Once you've unloaded your vinyl design from your machine, you want to weed the design. Weeding is the process of removing the excess vinyl from your design. Depending on your design or application, this could be the negative or the positive space. Typically, you'll be removing the negative space. The hooked weeding tool is super helpful for this process.
You can choose to weed the design while it's still on the mat for extra security, this prevents your vinyl carrier sheet from shifting around. You can also remove the vinyl from the mat and weed it on a flat surface.
If you’re using a Smart Vinyl, you won’t need a mat to cut the design, so the paper carrier sheet is a bit thicker, making it easier to weed without a mat behind it.
To weed vinyl, begin by trimming down the excess vinyl around your design. I’m going to do this with a pair of scissors.
This will help you to save vinyl and make sure we don’t waste anything. I always store my extra vinyl scraps in a binder to use on smaller projects.
Next, grab a weeding tool. Cricut has a wide variety of different weeding tools that you can use. If you don’t have one, you can use a sewing pin or even a pair of sharp tweezers.
Starting in the top left-hand corner just outside of the cut lines, press the tip of your weeding tool into the vinyl making sure to only pierce through the top layer. Slide the tip of your weeding tool under the vinyl and gently pull the vinyl away from the paper carrier sheet.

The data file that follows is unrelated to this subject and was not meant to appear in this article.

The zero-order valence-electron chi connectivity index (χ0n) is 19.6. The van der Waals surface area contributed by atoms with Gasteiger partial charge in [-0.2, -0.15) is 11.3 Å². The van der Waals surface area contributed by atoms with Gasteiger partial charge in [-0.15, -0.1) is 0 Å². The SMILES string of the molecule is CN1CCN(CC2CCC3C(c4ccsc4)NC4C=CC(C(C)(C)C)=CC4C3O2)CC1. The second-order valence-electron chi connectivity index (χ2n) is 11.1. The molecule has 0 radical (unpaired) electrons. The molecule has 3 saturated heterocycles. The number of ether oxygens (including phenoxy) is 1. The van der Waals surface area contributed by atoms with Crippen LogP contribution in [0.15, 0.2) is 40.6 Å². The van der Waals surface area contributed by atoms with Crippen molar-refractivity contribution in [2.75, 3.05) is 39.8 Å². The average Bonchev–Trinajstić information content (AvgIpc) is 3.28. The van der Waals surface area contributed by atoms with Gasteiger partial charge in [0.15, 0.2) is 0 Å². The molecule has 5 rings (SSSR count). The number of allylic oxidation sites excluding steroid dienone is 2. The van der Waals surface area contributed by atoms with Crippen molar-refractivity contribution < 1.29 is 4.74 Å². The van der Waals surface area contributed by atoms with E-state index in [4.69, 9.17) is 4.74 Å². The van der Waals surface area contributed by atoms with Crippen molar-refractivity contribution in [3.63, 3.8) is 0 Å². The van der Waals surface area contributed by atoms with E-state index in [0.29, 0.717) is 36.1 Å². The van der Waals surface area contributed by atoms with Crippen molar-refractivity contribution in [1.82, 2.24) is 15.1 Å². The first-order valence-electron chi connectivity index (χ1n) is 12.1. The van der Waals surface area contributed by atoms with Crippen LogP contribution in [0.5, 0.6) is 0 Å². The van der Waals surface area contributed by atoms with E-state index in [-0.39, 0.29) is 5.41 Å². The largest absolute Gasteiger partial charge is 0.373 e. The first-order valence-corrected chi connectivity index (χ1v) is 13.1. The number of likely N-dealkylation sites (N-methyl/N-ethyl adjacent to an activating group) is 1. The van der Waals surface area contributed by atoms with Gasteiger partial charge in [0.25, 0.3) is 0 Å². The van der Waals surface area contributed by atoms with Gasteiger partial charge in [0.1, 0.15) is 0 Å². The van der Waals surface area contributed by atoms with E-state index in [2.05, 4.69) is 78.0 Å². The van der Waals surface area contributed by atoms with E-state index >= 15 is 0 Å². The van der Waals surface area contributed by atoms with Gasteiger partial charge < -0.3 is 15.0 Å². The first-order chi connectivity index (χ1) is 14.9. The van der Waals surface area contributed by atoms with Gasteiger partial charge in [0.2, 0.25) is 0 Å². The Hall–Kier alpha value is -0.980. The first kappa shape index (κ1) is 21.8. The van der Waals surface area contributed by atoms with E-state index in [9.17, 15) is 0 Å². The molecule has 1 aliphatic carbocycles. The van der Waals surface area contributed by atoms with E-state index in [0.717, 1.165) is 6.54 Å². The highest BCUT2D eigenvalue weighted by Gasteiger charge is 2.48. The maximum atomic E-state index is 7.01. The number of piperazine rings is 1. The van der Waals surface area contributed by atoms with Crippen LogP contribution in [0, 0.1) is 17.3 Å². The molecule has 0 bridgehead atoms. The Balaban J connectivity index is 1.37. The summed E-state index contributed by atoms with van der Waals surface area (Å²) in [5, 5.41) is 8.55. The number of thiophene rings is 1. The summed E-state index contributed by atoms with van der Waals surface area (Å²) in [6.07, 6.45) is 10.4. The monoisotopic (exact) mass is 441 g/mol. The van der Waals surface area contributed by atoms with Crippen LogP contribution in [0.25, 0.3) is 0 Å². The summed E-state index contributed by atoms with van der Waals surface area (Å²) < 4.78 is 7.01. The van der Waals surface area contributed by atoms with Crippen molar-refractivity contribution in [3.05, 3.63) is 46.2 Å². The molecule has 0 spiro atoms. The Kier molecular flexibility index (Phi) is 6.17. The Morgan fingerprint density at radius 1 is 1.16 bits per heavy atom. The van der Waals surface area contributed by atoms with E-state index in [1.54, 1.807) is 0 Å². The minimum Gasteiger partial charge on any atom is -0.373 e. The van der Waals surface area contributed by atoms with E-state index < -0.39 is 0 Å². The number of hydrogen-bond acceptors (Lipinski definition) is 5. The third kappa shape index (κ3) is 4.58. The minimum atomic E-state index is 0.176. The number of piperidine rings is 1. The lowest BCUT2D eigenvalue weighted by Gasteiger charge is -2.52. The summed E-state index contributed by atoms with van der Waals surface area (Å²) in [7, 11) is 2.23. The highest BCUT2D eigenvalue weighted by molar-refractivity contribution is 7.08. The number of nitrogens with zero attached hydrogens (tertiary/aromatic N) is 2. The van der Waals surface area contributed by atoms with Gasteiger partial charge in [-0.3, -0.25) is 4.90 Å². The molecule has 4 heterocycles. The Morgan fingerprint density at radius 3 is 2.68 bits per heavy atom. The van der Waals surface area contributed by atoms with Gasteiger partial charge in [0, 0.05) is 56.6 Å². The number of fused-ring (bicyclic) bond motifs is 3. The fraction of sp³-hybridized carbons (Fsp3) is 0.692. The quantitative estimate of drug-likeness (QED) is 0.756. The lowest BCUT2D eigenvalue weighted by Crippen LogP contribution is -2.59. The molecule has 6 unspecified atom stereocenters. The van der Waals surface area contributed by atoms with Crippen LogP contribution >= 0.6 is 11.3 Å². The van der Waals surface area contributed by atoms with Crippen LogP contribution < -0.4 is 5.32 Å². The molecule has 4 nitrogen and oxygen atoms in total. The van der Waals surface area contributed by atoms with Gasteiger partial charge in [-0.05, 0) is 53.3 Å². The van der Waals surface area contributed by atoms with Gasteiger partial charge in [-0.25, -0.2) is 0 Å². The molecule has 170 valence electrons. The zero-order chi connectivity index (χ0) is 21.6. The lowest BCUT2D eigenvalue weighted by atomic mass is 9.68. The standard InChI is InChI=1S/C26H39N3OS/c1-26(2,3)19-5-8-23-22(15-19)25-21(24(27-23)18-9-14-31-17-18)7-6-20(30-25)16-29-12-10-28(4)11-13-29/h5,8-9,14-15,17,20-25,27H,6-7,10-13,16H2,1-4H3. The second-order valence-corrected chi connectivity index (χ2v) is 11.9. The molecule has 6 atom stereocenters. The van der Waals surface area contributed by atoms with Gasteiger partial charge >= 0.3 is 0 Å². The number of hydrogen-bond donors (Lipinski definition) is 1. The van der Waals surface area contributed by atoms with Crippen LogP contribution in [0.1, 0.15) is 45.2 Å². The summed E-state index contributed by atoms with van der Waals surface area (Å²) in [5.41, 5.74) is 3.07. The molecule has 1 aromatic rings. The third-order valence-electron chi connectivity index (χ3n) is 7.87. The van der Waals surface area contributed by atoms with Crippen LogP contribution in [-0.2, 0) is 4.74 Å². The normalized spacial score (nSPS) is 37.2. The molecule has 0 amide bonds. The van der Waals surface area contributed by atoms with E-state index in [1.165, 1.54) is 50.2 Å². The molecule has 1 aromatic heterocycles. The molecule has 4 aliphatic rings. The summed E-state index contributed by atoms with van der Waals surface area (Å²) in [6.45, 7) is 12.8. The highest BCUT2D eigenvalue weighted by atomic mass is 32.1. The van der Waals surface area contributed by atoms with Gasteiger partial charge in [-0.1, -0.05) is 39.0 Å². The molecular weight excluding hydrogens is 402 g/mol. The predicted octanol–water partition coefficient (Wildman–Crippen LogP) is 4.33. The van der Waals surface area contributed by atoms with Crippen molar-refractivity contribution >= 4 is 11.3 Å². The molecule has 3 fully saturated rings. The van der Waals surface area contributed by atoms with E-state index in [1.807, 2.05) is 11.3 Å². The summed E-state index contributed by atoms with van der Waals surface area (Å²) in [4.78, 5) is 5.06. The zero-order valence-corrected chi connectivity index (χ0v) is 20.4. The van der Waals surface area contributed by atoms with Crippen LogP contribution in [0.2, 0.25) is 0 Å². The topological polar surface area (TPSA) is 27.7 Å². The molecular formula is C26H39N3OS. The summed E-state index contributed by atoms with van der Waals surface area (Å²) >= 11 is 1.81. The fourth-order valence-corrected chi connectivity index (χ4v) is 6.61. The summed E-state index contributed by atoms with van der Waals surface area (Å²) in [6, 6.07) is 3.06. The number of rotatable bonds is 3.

Take your time as you weed your design to be sure you don’t accidentally weed something that needs to stay on the carrier sheet.
You can refer to design space to see exactly what needs to be weeded away from the design.
After your design is successfully weeded, Transfer Tape is needed to apply your vinyl design. Transfer Tape is a removable adhesive that allows you to simply transfer your vinyl design to your project surface. Cricut Transfer tape is a clear film printed with a grid that makes it simple to position your design right where you want it.
The type of transfer tape that you need depends on the type of Vinyl that you are using. Cricut sells Standard Transfer Tape and a StrongGrip Transfer Tape. For the majority of Vinyl, you will want to use regular transfer tape. For Glitter, Shimmer, or True Brushed Vinyl, use strong grip transfer tape.
You do not want to use StrongGrip Transfer Tape on other types of vinyl as it will be too strong and make it really difficult or impossible to remove from the tape.
For a more in-depth understanding of how to use and apply transfer tape, take a look at THIS POST.
Where Can I Buy Vinyl?
What Can I Make With Vinyl?
Vinyl is one of the most versatile materials out there. You can use it to create custom mugs, label your pantry, design one-of-a-kind signs, and more.
Check out some of my Cricut vinyl projects HERE.